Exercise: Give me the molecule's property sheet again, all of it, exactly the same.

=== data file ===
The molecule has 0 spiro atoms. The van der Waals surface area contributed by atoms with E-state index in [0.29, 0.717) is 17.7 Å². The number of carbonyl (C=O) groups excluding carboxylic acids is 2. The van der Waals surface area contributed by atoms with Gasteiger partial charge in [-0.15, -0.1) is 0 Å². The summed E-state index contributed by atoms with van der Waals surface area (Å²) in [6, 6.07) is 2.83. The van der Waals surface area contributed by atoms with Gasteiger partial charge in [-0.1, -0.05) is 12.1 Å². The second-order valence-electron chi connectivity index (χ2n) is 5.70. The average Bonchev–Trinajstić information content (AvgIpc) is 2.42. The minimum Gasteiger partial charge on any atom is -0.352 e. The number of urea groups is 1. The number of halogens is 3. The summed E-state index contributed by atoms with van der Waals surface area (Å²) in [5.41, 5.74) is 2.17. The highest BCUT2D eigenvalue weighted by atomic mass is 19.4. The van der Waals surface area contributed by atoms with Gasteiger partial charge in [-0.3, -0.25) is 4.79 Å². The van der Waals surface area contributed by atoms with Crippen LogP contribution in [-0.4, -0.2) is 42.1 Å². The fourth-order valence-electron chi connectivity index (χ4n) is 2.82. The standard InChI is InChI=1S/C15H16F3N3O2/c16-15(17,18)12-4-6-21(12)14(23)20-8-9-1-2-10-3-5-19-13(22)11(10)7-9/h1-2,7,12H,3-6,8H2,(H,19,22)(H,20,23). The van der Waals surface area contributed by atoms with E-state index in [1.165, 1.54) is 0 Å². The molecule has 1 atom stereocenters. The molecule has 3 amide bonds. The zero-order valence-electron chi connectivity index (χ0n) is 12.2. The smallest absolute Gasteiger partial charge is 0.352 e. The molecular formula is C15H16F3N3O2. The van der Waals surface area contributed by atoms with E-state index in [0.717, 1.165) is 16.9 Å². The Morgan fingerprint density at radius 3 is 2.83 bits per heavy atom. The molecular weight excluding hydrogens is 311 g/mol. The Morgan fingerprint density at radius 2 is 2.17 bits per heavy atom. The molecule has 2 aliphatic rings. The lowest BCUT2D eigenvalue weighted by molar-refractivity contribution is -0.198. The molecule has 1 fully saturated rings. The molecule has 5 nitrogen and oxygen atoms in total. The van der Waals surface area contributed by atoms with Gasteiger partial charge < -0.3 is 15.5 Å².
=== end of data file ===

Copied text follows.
The molecule has 0 spiro atoms. The van der Waals surface area contributed by atoms with E-state index in [0.29, 0.717) is 17.7 Å². The number of carbonyl (C=O) groups excluding carboxylic acids is 2. The van der Waals surface area contributed by atoms with Gasteiger partial charge in [-0.15, -0.1) is 0 Å². The summed E-state index contributed by atoms with van der Waals surface area (Å²) in [6, 6.07) is 2.83. The van der Waals surface area contributed by atoms with Gasteiger partial charge in [-0.1, -0.05) is 12.1 Å². The second-order valence-electron chi connectivity index (χ2n) is 5.70. The average Bonchev–Trinajstić information content (AvgIpc) is 2.42. The minimum Gasteiger partial charge on any atom is -0.352 e. The number of urea groups is 1. The number of halogens is 3. The summed E-state index contributed by atoms with van der Waals surface area (Å²) in [5.41, 5.74) is 2.17. The highest BCUT2D eigenvalue weighted by atomic mass is 19.4. The van der Waals surface area contributed by atoms with Gasteiger partial charge in [-0.3, -0.25) is 4.79 Å². The van der Waals surface area contributed by atoms with Crippen LogP contribution in [-0.4, -0.2) is 42.1 Å². The fourth-order valence-electron chi connectivity index (χ4n) is 2.82. The standard InChI is InChI=1S/C15H16F3N3O2/c16-15(17,18)12-4-6-21(12)14(23)20-8-9-1-2-10-3-5-19-13(22)11(10)7-9/h1-2,7,12H,3-6,8H2,(H,19,22)(H,20,23). The van der Waals surface area contributed by atoms with E-state index in [1.165, 1.54) is 0 Å². The molecule has 1 atom stereocenters. The molecule has 3 amide bonds. The zero-order valence-electron chi connectivity index (χ0n) is 12.2. The smallest absolute Gasteiger partial charge is 0.352 e. The molecular formula is C15H16F3N3O2. The van der Waals surface area contributed by atoms with E-state index in [0.717, 1.165) is 16.9 Å². The Morgan fingerprint density at radius 3 is 2.83 bits per heavy atom. The molecular weight excluding hydrogens is 311 g/mol. The Morgan fingerprint density at radius 2 is 2.17 bits per heavy atom. The molecule has 2 aliphatic rings. The lowest BCUT2D eigenvalue weighted by molar-refractivity contribution is -0.198. The molecule has 1 fully saturated rings. The molecule has 5 nitrogen and oxygen atoms in total. The van der Waals surface area contributed by atoms with Gasteiger partial charge < -0.3 is 15.5 Å².